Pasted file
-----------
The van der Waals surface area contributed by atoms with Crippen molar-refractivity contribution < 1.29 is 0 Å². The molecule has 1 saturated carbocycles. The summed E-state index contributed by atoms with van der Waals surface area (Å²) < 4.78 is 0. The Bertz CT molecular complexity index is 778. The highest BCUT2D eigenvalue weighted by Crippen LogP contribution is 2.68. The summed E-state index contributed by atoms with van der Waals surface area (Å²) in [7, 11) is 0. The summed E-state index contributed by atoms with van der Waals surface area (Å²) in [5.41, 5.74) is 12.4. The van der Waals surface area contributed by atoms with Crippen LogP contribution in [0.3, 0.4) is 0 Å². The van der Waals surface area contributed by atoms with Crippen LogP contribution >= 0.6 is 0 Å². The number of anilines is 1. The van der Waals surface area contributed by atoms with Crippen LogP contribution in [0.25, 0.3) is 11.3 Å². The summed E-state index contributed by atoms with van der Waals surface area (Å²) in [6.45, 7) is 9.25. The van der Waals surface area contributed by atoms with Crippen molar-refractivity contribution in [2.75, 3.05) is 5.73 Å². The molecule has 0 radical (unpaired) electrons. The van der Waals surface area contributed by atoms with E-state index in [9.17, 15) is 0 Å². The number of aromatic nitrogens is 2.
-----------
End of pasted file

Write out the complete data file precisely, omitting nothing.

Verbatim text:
The van der Waals surface area contributed by atoms with Crippen molar-refractivity contribution < 1.29 is 0 Å². The molecule has 1 saturated carbocycles. The summed E-state index contributed by atoms with van der Waals surface area (Å²) < 4.78 is 0. The Bertz CT molecular complexity index is 778. The highest BCUT2D eigenvalue weighted by Crippen LogP contribution is 2.68. The summed E-state index contributed by atoms with van der Waals surface area (Å²) in [7, 11) is 0. The summed E-state index contributed by atoms with van der Waals surface area (Å²) in [5.41, 5.74) is 12.4. The van der Waals surface area contributed by atoms with Crippen LogP contribution in [0.3, 0.4) is 0 Å². The van der Waals surface area contributed by atoms with Crippen LogP contribution >= 0.6 is 0 Å². The number of anilines is 1. The van der Waals surface area contributed by atoms with Crippen LogP contribution in [0.25, 0.3) is 11.3 Å². The summed E-state index contributed by atoms with van der Waals surface area (Å²) in [6.45, 7) is 9.25. The van der Waals surface area contributed by atoms with Crippen molar-refractivity contribution in [2.75, 3.05) is 5.73 Å². The molecule has 0 radical (unpaired) electrons. The van der Waals surface area contributed by atoms with E-state index in [9.17, 15) is 0 Å². The number of aromatic nitrogens is 2.